Open access

Thomas M. Lewis

Abstract

The Hamiltonian number of a connected graph is the minimum of the lengths of the closed spanning walks in the graph. In 1968, Grinberg published a necessary condition for the existence of a Hamiltonian cycle in a plane graph, formulated in terms of the degrees of its faces. We show how Grinberg’s theorem can be adapted to provide a lower bound on the Hamiltonian number of a plane graph.

Open access

Xiaodan Chen, Guoliang Hao and Zhihong Xie

Abstract

A vertex subset S of a digraph D is called a dominating set of D if every vertex not in S is adjacent from at least one vertex in S. The domination number of a digraph D, denoted by γ(D), is the minimum cardinality of a dominating set of D. A Roman dominating function (RDF) on a digraph D is a function f : V (D) → {0, 1, 2} satisfying the condition that every vertex v with f(v) = 0 has an in-neighbor u with f(u) = 2. The weight of an RDF f is the value ω (f) =Σv∈V(D)f(v). The Roman domination number of a digraph D, denoted by γR(D), is the minimum weight of an RDF on D. In this paper, for any integer k with 2 ≤ k ≤ γ(D), we characterize the digraphs D of order n ≥ 4 with δ(D) ≥ 1 for which γR(D) = (D) + k holds. We also characterize the digraphs D of order n ≥ k with γR(D) = k for any positive integer k. In addition, we present a Nordhaus-Gaddum bound on the Roman domination number of digraphs.

Open access

Chao Yang and Han Ren

Abstract

A set S of vertices of a graph G is called a decycling set if G−S is acyclic. The minimum order of a decycling set is called the decycling number of G, and denoted by ∇(G). Our results include: (a) For any graph G,, where T is taken over all the spanning trees of G and α(G − E(T)) is the independence number of the co-tree G − E(T). This formula implies that computing the decycling number of a graph G is equivalent to finding a spanning tree in G such that its co-tree has the largest independence number. Applying the formula, the lower bounds for the decycling number of some (dense) graphs may be obtained. (b) For any decycling set S of a k-regular graph G, where β(G) = |E(G)|−|V (G)|+1 and m(S) = c+|E(S)|−1, c and |E(S)| are, respectively, the number of components of G − S and the number of edges in G[S]. Hence S is a ∇-set if and only if m(S) is minimum, where∇-set denotes a decycling set containing exactly ∇(G) vertices of G. This provides a new way to locate ∇(G) for k-regular graphs G. (c) 4-regular graphs G with the decycling number are determined.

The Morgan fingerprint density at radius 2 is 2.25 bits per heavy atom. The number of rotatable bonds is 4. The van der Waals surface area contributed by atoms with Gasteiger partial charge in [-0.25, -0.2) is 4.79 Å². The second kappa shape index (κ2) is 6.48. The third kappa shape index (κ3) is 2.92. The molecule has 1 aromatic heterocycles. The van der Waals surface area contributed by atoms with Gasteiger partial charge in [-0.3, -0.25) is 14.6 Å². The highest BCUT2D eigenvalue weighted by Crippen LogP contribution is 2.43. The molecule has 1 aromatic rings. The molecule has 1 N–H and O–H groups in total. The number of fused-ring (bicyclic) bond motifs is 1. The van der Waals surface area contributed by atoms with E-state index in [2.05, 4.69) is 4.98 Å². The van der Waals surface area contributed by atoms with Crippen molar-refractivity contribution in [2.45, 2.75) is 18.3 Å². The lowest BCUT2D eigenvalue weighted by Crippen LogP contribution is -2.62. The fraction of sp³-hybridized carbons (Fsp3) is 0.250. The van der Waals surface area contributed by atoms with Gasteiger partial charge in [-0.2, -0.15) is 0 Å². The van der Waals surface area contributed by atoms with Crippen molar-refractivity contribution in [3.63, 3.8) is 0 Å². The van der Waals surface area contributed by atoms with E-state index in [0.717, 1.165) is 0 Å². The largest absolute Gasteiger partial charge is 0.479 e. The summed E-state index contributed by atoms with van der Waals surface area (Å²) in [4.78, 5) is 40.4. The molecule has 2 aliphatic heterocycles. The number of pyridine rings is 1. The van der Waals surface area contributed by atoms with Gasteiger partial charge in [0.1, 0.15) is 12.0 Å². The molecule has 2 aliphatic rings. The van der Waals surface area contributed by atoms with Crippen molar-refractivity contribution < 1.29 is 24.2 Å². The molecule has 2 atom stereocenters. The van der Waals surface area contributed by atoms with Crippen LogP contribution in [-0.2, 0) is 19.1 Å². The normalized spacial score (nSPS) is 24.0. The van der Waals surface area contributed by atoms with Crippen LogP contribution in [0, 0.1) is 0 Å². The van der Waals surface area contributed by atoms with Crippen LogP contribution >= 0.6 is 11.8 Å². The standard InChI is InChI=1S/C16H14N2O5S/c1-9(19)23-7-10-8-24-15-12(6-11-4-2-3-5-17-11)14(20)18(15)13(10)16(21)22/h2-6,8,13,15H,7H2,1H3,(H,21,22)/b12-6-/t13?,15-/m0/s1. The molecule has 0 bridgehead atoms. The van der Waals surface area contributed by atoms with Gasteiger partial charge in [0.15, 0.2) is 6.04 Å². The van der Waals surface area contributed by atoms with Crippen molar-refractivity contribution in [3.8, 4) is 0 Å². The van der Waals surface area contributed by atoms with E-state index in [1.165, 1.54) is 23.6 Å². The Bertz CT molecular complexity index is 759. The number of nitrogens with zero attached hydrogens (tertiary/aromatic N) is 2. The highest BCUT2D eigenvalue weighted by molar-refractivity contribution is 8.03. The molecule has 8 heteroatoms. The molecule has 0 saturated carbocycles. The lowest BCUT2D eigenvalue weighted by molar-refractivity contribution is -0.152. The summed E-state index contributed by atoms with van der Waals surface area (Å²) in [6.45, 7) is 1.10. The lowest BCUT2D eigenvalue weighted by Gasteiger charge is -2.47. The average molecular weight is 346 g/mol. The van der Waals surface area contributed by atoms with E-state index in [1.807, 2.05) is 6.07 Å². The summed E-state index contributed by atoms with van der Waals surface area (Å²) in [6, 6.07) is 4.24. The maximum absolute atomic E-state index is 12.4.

Open access

Sarbari Mitra and Soumya Bhoumik

Abstract

An L(2, 1)-labeling of a graph Γ is an assignment of non-negative integers to the vertices such that adjacent vertices receive labels that differ by at least 2, and those at a distance of two receive labels that differ by at least one. Let λ1 2(Γ) denote the least λ such that Γ admits an L(2, 1)-labeling using labels from {0, 1, . . . , λ}. A Cayley graph of group G is called a circulant graph of order n, if G = Zn. In this paper initially we investigate the upper bound for the span of the L(2, 1)-labeling for Cayley graphs on cyclic groups with “large” connection sets. Then we extend our observation and find the span of L(2, 1)-labeling for any circulants of order n.

Open access

Yuan Yuan and Rong-Xia Hao

Abstract

Let G be a graph and a, b and k be nonnegative integers with 1 ≤ a ≤ b. A graph G is defined as all fractional (a, b, k)-critical if after deleting any k vertices of G, the remaining graph has all fractional [a, b]-factors. In this paper, we prove that if , then G is all fractional (a, b, k) -critical. If k = 0, we improve the result given in [Filomat 29 (2015) 757-761]. Moreover, we show that this result is best possible in some sense.